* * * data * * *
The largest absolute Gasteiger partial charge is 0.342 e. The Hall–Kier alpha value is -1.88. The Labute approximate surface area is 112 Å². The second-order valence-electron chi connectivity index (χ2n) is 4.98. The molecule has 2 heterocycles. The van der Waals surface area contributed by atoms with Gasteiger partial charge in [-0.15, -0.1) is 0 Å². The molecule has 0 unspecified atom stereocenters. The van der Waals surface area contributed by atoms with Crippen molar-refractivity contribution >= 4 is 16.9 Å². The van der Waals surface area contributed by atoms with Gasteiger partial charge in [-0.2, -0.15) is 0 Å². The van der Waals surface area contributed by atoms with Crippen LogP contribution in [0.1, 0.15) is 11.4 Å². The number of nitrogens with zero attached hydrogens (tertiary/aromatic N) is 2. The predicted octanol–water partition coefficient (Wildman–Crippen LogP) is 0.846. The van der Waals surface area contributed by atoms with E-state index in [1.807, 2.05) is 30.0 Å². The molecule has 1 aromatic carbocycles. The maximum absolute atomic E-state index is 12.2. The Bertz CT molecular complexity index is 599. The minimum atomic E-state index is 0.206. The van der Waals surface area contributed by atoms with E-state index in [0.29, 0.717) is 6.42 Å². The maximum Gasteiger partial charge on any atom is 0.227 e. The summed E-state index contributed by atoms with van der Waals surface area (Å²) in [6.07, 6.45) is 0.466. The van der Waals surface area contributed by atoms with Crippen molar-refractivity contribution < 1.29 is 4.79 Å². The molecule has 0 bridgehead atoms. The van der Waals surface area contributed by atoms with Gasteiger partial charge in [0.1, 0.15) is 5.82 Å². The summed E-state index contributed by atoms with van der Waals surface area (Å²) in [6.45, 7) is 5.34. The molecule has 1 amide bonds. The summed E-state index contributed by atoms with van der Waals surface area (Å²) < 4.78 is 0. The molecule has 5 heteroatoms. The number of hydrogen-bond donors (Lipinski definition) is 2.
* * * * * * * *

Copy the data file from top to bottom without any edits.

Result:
The largest absolute Gasteiger partial charge is 0.342 e. The Hall–Kier alpha value is -1.88. The Labute approximate surface area is 112 Å². The second-order valence-electron chi connectivity index (χ2n) is 4.98. The molecule has 2 heterocycles. The van der Waals surface area contributed by atoms with Gasteiger partial charge in [-0.15, -0.1) is 0 Å². The molecule has 0 unspecified atom stereocenters. The van der Waals surface area contributed by atoms with Crippen molar-refractivity contribution >= 4 is 16.9 Å². The van der Waals surface area contributed by atoms with Gasteiger partial charge in [-0.2, -0.15) is 0 Å². The van der Waals surface area contributed by atoms with Crippen LogP contribution in [0.1, 0.15) is 11.4 Å². The number of nitrogens with zero attached hydrogens (tertiary/aromatic N) is 2. The predicted octanol–water partition coefficient (Wildman–Crippen LogP) is 0.846. The van der Waals surface area contributed by atoms with E-state index in [1.807, 2.05) is 30.0 Å². The molecule has 1 aromatic carbocycles. The maximum absolute atomic E-state index is 12.2. The Bertz CT molecular complexity index is 599. The minimum atomic E-state index is 0.206. The van der Waals surface area contributed by atoms with E-state index in [0.29, 0.717) is 6.42 Å². The maximum Gasteiger partial charge on any atom is 0.227 e. The summed E-state index contributed by atoms with van der Waals surface area (Å²) in [6.07, 6.45) is 0.466. The van der Waals surface area contributed by atoms with Crippen molar-refractivity contribution < 1.29 is 4.79 Å². The molecule has 0 bridgehead atoms. The van der Waals surface area contributed by atoms with Gasteiger partial charge in [0.1, 0.15) is 5.82 Å². The summed E-state index contributed by atoms with van der Waals surface area (Å²) in [6.45, 7) is 5.34. The molecule has 1 amide bonds. The summed E-state index contributed by atoms with van der Waals surface area (Å²) < 4.78 is 0. The molecule has 5 heteroatoms. The number of hydrogen-bond donors (Lipinski definition) is 2.